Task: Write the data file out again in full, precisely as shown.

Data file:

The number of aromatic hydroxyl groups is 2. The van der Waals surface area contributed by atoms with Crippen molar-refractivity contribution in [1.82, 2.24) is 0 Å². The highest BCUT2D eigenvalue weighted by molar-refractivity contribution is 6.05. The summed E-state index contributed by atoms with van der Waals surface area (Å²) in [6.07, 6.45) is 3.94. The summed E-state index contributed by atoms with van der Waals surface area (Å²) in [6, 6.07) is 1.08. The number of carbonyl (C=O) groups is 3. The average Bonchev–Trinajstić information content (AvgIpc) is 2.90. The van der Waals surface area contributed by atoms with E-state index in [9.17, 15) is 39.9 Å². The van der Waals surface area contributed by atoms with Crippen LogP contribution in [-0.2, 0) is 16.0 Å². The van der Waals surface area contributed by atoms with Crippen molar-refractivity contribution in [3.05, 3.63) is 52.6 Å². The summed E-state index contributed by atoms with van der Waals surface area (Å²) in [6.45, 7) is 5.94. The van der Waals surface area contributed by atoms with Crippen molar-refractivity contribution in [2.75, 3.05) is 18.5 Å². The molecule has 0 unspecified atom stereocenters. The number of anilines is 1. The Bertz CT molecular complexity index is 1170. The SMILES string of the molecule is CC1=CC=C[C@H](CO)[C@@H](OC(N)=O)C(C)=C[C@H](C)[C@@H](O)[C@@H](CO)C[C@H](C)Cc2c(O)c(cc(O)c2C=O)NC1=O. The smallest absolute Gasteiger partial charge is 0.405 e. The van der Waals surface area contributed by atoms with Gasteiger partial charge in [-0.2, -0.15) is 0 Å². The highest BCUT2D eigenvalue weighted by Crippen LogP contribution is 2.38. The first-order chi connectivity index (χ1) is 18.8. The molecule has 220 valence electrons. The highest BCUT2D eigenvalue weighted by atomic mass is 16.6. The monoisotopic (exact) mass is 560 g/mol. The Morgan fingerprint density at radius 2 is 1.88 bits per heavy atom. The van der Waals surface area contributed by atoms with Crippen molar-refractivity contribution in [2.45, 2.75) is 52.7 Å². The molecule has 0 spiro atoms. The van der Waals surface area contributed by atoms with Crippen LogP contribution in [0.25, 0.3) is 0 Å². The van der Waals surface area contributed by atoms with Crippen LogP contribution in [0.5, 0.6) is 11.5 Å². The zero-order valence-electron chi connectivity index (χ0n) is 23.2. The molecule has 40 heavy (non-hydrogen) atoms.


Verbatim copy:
The number of aromatic hydroxyl groups is 2. The van der Waals surface area contributed by atoms with Crippen molar-refractivity contribution in [1.82, 2.24) is 0 Å². The highest BCUT2D eigenvalue weighted by molar-refractivity contribution is 6.05. The summed E-state index contributed by atoms with van der Waals surface area (Å²) in [6.07, 6.45) is 3.94. The summed E-state index contributed by atoms with van der Waals surface area (Å²) in [6, 6.07) is 1.08. The number of carbonyl (C=O) groups is 3. The average Bonchev–Trinajstić information content (AvgIpc) is 2.90. The van der Waals surface area contributed by atoms with E-state index in [9.17, 15) is 39.9 Å². The van der Waals surface area contributed by atoms with Crippen LogP contribution in [-0.2, 0) is 16.0 Å². The van der Waals surface area contributed by atoms with Crippen molar-refractivity contribution in [3.05, 3.63) is 52.6 Å². The summed E-state index contributed by atoms with van der Waals surface area (Å²) in [6.45, 7) is 5.94. The van der Waals surface area contributed by atoms with Crippen molar-refractivity contribution in [2.75, 3.05) is 18.5 Å². The molecule has 0 unspecified atom stereocenters. The number of anilines is 1. The Bertz CT molecular complexity index is 1170. The SMILES string of the molecule is CC1=CC=C[C@H](CO)[C@@H](OC(N)=O)C(C)=C[C@H](C)[C@@H](O)[C@@H](CO)C[C@H](C)Cc2c(O)c(cc(O)c2C=O)NC1=O. The smallest absolute Gasteiger partial charge is 0.405 e. The van der Waals surface area contributed by atoms with Gasteiger partial charge in [-0.2, -0.15) is 0 Å². The highest BCUT2D eigenvalue weighted by Crippen LogP contribution is 2.38. The first-order chi connectivity index (χ1) is 18.8. The molecule has 220 valence electrons. The highest BCUT2D eigenvalue weighted by atomic mass is 16.6. The monoisotopic (exact) mass is 560 g/mol. The Morgan fingerprint density at radius 2 is 1.88 bits per heavy atom. The van der Waals surface area contributed by atoms with Crippen molar-refractivity contribution in [2.45, 2.75) is 52.7 Å². The molecule has 0 spiro atoms. The van der Waals surface area contributed by atoms with Crippen LogP contribution in [0.25, 0.3) is 0 Å². The van der Waals surface area contributed by atoms with Crippen LogP contribution in [0.5, 0.6) is 11.5 Å². The zero-order valence-electron chi connectivity index (χ0n) is 23.2. The molecule has 40 heavy (non-hydrogen) atoms.